Ronnie B Solo – Statistics
Hampton Wick – Episode Eight
Class Sketch (with John Cleese)
New World – Tom Tom Turnaround
Ronnie C in the Chair
Christening Sketch
Big Jim Jehosophat and Fat Belly Jones

Notes: I rather like this news item. “The world’s greatest jigsaw puzzle designer was divorced today after his wife found he was keeping a piece on the side.”

No party sketch, instead it’s a sketch with Ronnie B as a doctor and Ronnie C as a patient who complains of not being there all the time (and promptly vanishes). He also tells the doctor that he gets this floating feeling sometimes and – via the magic of CSO – does just that. A fairly indifferent effort, although Cheryl Kennedy as a nurse with a very short skirt provides a brief moment of interest.

For only the second time, Tina Charles is up before New World. For this final show she tackles Diana Ross’ Remember Me. New World bid us farewell with their biggest UK hit, Tom Tom Turnaround, which made the top ten.

Ronnie B is in his familiar spokesman guise, this time as a Statistician. “A recent survey conduced in Bolton has proved conclusively that 10 out of 10 people who live in Bolton, live in Bolton. Although 3 out of 10 people who live in Bolton think they live in Birmingham. On further questioning, 5 out of 10 people agreed with us, agreed with us that they agreed with us. Of the remaining 5, 5 out of 10 remained out of the 10 from which the 5 out of 10 who agreed with us that they agreed with us remained.”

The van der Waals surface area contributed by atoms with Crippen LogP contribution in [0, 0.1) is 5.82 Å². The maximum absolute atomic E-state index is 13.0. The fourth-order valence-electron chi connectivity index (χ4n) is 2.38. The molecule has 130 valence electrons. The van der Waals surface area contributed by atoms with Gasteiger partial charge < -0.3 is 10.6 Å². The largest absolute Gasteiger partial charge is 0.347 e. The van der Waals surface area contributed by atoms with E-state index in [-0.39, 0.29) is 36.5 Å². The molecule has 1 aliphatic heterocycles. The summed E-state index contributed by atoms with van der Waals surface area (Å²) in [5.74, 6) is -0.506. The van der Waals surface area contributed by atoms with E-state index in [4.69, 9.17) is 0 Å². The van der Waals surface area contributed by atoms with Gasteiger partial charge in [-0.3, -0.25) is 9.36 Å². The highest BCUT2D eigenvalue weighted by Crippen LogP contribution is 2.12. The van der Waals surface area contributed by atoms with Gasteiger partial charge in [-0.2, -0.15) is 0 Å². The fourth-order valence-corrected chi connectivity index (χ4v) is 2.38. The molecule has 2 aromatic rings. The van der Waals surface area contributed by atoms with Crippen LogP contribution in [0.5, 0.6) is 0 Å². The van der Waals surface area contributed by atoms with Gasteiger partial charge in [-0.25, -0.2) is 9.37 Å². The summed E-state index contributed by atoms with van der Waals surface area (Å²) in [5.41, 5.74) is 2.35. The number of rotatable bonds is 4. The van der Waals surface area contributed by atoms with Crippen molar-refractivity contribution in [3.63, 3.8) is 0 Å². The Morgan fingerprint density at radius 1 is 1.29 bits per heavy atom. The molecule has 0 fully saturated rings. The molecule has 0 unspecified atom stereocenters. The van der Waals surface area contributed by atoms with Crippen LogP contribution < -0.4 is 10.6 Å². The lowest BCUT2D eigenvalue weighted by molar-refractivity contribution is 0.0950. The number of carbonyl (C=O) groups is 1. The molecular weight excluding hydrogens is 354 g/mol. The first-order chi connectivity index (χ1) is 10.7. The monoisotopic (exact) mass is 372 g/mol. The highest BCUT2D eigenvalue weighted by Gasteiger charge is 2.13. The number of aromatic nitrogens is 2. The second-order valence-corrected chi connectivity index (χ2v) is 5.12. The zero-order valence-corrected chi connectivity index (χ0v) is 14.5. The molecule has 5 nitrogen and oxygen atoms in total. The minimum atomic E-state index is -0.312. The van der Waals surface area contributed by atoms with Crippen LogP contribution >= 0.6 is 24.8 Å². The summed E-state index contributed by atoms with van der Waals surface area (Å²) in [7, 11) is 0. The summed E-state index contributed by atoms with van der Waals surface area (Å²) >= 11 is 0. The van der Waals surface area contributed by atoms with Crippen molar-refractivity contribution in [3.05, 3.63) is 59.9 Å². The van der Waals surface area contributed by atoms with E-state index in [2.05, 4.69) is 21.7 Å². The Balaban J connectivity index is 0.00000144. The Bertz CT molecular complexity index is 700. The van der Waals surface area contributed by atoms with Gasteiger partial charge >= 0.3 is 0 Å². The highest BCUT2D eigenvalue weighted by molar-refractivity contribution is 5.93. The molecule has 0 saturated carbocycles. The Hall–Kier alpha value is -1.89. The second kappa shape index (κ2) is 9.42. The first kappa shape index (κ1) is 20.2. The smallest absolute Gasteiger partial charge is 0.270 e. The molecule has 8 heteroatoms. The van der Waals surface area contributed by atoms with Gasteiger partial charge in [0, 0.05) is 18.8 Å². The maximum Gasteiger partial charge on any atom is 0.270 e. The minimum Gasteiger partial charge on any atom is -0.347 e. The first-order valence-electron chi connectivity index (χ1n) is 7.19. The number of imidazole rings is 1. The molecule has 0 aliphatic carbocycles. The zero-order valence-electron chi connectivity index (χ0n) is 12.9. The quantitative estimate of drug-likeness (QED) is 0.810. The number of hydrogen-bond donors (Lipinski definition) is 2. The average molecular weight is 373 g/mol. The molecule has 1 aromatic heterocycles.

Hampton Wick concludes in a rather recursive way, with Henrietta waking up in 1971 after a long illness, realising that everything she’d experienced had been nothing but a dream. But Barker and Corbett, playing themselves, happen to be sitting on a bench outside the hospital, and after they see her leave both decide she’d be perfect for their show …

There’s another Class Sketch with John Cleese but once again there’s no speciality act. Double boo!

After Ronnie C in the chair and a christening sketch (Ronnie B as a vicar, Ronnie C and Cheryl Kennedy as parents who are surprised to find their baby is Chinese) we end as we began, with Big Jim Jehosophat and Fat-Belly Jones.

Although series one was a pretty mixed bag, the Python influence (and the appearances of John Cleese) make it pretty noteworthy. There might have been the odd production misstep, but even this early on the formula of the show is pretty much set in stone. That’s not a criticism, as whilst Python and Q might have delighted in unpredictability, there’s also a place for a series which delivers precisely what the audience expects and rarely lets them down – and The Two Ronnies is a perfect example of that.

The Two Ronnies – Series One, Show Six

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Original Transmission – 15th May 1971

Written by Spike Mullins, David Nobbs, Peter Vincent, Gerald Wiley. Additional material by Garry Chambers, Tony Hare, David McKellar

Introduction/News Items
Party Sketch – Trends (with John Cleese)
New World
Ronnie B Solo – Appeal on behalf of the very clumsy
Hampton Wick – Episode Six
Class Sketch (with John Cleese)
Tina Charles – Got To Get You Into My Life
Ronnie C in the Chair
Wasta
Musical Number- Elizabeth Aa Ha
Outro